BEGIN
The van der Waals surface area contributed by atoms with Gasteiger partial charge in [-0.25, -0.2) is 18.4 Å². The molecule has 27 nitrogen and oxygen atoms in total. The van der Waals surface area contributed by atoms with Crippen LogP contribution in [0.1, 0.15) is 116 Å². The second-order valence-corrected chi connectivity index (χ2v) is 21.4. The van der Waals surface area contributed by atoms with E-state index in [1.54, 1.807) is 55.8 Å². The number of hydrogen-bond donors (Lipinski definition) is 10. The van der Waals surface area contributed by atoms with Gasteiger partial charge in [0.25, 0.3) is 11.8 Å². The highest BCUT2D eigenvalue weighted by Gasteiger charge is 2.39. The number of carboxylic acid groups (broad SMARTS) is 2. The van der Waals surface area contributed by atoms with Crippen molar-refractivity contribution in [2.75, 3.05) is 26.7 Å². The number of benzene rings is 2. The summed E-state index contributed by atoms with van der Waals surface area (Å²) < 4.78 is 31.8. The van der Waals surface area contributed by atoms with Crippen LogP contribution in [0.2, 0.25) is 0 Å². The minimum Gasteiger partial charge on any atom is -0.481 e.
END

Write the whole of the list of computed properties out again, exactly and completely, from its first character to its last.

The van der Waals surface area contributed by atoms with Gasteiger partial charge in [-0.25, -0.2) is 18.4 Å². The molecule has 27 nitrogen and oxygen atoms in total. The van der Waals surface area contributed by atoms with Crippen LogP contribution in [0.1, 0.15) is 116 Å². The second-order valence-corrected chi connectivity index (χ2v) is 21.4. The van der Waals surface area contributed by atoms with E-state index in [1.54, 1.807) is 55.8 Å². The number of hydrogen-bond donors (Lipinski definition) is 10. The van der Waals surface area contributed by atoms with Gasteiger partial charge in [0.25, 0.3) is 11.8 Å². The highest BCUT2D eigenvalue weighted by Gasteiger charge is 2.39. The number of carboxylic acid groups (broad SMARTS) is 2. The van der Waals surface area contributed by atoms with Crippen molar-refractivity contribution in [2.75, 3.05) is 26.7 Å². The number of benzene rings is 2. The summed E-state index contributed by atoms with van der Waals surface area (Å²) < 4.78 is 31.8. The van der Waals surface area contributed by atoms with Crippen LogP contribution in [0.2, 0.25) is 0 Å². The minimum Gasteiger partial charge on any atom is -0.481 e.